Life just seems to get busier and busier for our kids. The schoolwork, music lessons, and activities get harder and harder to fit into the day, so the bedtime slips later and later into the night.
There is an epidemic among children that’s going largely unrecognized: sleep deprivation. The symptoms can be quite variable including decreased energy, moodiness, irritability, and depression. Insufficient sleep can mimic other diagnoses, such as ADHD, with issues like an inability to concentrate, problematic behaviors, and negative self-image.Studies have also linked an increase in injuries with children’s lack of sleep. A big safety concern is the sleep-deprived teenager behind the wheel. When lack of sleep catches up with your child, there are lapses in attention. Falling asleep for several seconds at a time while driving certainly increases chances for accidents.
Kids rarely complain about the lack of sleep. That’s why it’s crucial for parents to help their children develop good sleep habits. A few simple steps can get you started. First, know how much sleep is recommended for your child’s age. Toddlers need as much as twelve hours; school-age children between five and twelve years need about ten to eleven hours; and adolescents need eight-and-ahalf to nine-and-a-half hours of sleep daily.Second, establish a consistent bedtime.Inconsistent bedtimes create a situation equivalent to homemade jet lag, and the body has a hard time adjusting. Third, evaluate the sleep environment. Television, videogames, computers, and cell phones should not be in the child’s bedroom.These devices are distracting and make it harder for a child to fall asleep.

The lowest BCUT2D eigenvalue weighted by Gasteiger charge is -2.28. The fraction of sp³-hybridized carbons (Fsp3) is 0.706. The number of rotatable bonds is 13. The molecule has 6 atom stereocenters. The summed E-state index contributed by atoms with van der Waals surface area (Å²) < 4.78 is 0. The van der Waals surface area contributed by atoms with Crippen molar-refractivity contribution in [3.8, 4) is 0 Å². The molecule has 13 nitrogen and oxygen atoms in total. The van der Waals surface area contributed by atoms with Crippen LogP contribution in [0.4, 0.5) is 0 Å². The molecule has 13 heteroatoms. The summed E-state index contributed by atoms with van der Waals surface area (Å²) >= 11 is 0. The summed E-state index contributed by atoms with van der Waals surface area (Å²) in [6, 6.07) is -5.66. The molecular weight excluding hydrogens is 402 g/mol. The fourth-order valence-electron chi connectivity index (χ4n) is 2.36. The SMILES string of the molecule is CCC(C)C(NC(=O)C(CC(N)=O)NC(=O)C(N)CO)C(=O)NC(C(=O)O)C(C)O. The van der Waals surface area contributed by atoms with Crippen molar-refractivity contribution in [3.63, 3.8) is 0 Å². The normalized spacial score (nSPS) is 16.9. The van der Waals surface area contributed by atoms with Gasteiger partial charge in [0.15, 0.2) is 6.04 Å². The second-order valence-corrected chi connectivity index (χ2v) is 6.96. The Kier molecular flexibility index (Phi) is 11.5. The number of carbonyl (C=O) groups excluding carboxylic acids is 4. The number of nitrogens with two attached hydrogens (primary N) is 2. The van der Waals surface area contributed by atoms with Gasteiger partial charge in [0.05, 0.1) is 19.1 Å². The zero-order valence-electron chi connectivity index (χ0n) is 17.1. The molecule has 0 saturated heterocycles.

Pay attention to the basics where sleep is concerned. Most children sleep better in a dark environment, but some may be more comfortable with a nightlight.
For children having a hard time falling asleep, a sound machine or some relaxing music may help. Younger children may need the comfort of a security object such as a special blanket or stuffed animal.Lastly, create a bedtime routine. Children need and thrive on routine. The routine needs to start long before the designated bedtime, by turning off the electronics one to two hours prior to bedtime.Provide a light snack, but stay away from products that contain caffeine. Reading a story is a nice way to conclude the bedtime ritual. Older children may enjoy recapping the highlights of the day or recounting blessings.
Kids need to know the tangible benefits of sleep. “You grow when you sleep,” I tell my young patients all the time. What a great thing to remind a young athlete during basketball or volleyball tryouts.Kids can maximize genetic growth potential by getting to bed on time. Sleep is also when your brain organizes all the material kids have studied. Research has shown memory improves with proper amounts of sleep. That all-nighter suddenly makes a lot less sense.
If your child continues to have sleep problems, seek the advice of your healthcare provider. There could be underlying medical issues. Proper rest will help your child perform better in school and be happier throughout the day. Healthy sleep habits do not happen overnight, but become established through consistency. Do make sleep a family priority.